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Why? are ilnesses bred out, i.e crossbreeds

Discussion in 'Dog Chat' started by haeveymolly, Jul 12, 2009.


  1. haeveymolly

    haeveymolly PetForums VIP

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    We were having a discussion about crossbreeds being healthier or hardier than purebreeds, why are genetic ilnesses bred out, what ime trying to say is why dont the genetic/breed related ilnesses of each breed in a dog with multiple breeds why doesnt the dog be more at risk from having the ilnesses common to each breed. ime finding it hard to explain, ime just curious as to why.:confused:
     
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  2. Blitz

    Blitz PetForums VIP

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    They are more likely to inherit more problems. But I suppose only have half the chance. A straight cross between 2 breeds would have a good chance of inheriting problems from either parent but as they dilute the problems will become less likely to be passed on. So if you have a Lab cross GSD you probably have as much chance of hip dysplasia as if they were pure of either breed but then if you cross that cross with a breed or crossbreed that isnt likely to suffer from hip dysplasia then there is less percentage chance that the pups will suffer from it. Always supposing that the original parents carry the gene for it of course.
     
  3. sequeena

    sequeena PetForums VIP

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    I would say it could go either way. The dog could either get all the illnesses or none at all, it's the luck of the draw.

    I have noticed that all the crosses I've had lived for longer than the purebreds I've had though :confused:
     
  4. haeveymolly

    haeveymolly PetForums VIP

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    Yes ive always been told they usually live longer and ive also heard that they have less chance of inheriited ilnesses ime now wondering if its true after reading the last 2 replies, ime even more confused.:rolleyes:
     
  5. Badger's Mum

    Badger's Mum PetForums VIP

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    So am i;), best stick to springer's:D
     
  6. Blitz

    Blitz PetForums VIP

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    Genetics is confusing! I am no expert but basically some genes are recessive and some are dominant. If dominant then receiving the gene from one parent would give the pup the liklihood of inheriting whatever the gene is for. If recessive then it has to receive the gene from both parents. I know some coat colour genetics but not inherited illnesses etc but obviously if (for eg) hip displaysia gene is dominant then one parent can pass it on. If it is recessive (which I dont think it is ) then it would need both parents to pass it on. I might be talking rubbish here but on the assumption that some inherited problems are caused by a recessive gene then if you cross 2 breeds, one of which never carries the gene then the pups could never get the problem - but some of them would still carry the gene so if they were then mated with another dog that carried the gene they could then pass it on to their pups. Very simplified and I am sure someone else will actually know which problems are caused by dominant or recessive genes but it does give you an idea how an inherited problem could become impossible for a mongrel to inherit at some point.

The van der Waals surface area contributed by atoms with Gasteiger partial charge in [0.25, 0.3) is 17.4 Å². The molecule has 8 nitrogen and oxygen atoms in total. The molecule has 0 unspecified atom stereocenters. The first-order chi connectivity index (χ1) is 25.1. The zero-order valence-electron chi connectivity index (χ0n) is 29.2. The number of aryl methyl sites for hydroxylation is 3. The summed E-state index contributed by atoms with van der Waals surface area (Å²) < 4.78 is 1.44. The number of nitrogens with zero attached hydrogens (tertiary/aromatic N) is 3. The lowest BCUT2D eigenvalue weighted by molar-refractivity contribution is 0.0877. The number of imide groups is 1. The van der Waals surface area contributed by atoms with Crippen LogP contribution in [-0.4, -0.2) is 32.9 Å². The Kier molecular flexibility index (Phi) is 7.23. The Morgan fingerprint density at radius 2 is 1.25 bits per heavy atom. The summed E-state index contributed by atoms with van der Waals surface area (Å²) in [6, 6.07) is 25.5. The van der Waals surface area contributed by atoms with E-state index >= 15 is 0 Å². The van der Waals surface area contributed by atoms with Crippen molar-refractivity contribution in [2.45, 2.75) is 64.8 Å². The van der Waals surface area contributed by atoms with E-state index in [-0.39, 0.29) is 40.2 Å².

As for living longer, well I suppose if they have less chance of inheriting common breed specific problems then the healthy ones are likely to live longer. But then again not every purebred dog suffers with breed specific problems. Your good old mongrels were traditionally lab/collie/terrier type crosses, all of which are long lived breeds anyway, so that could have something to do with it.
     
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  7. haeveymolly

    haeveymolly PetForums VIP

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    Yes that sort of makes sense, it is confusing though.
    Dont know why i think of these things and the need to know, ile have to just start excepting that thing are as they are:D:D

    What i an wondering now is we have purebred springers and our eldest was the younger brother of the 1st one we had and lost last year due to a genetic disease but harvey our eldest one has not got it so maybe the gene was not ressesive is that the right way round?. oh god but thanks for this reply, its enlightened me a lot.
     
  8. Sleeping_Lion

    Sleeping_Lion Banned

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    It is a bit of a myth that cross breeds are hardier, although it does seem that heinz 57's go on forever, it's referred to as 'hybrid vigour'. As already said, it can go either way, you might get a dog that inherits problems from all the breeds in it's genetic make-up, there's no guarantees. I'm easily confused by all the recessive genetic malarky, but where you've got an illness common in both dogs, which a lot of hereditary illnesses are common, there's the chance it will be passed on. My last rescue, Chloe, was a Lab/collie cross, she had bad joints, cataracts, and a deformed soft palette, as well as the occasional bit of a dodgy disposition, certainly not the healthiest of animals.
     
  9. haeveymolly

    haeveymolly PetForums VIP

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    You would think that a first cross dog would have 2 chances of herediting a disease and the 57's would have lots of chances of getting the genetis ilnesses of each breed in it. Or is that too simple:D
     
  10. Johnderondon

    Johnderondon PetForums VIP

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    It's not a myth. Mixed breeds and crossbreeds live longer because their genes embody a greater degree of diveristy.

    It's not a good idea to have babies with our relatives. It's so well accepted in humans that the principle is enshrined in law but with our dogs.....



    (source: Breed Data Summary )
     
  11. gesic

    gesic PetForums VIP

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    Another way to look at it is;
    a stray or roaming dog who is fit n agile able to travel miles go over and under obsticals to get to an in season bitch has got to have excellent genes!
    In all honesty crossbreeds are as likely to get hereditory disease as any other.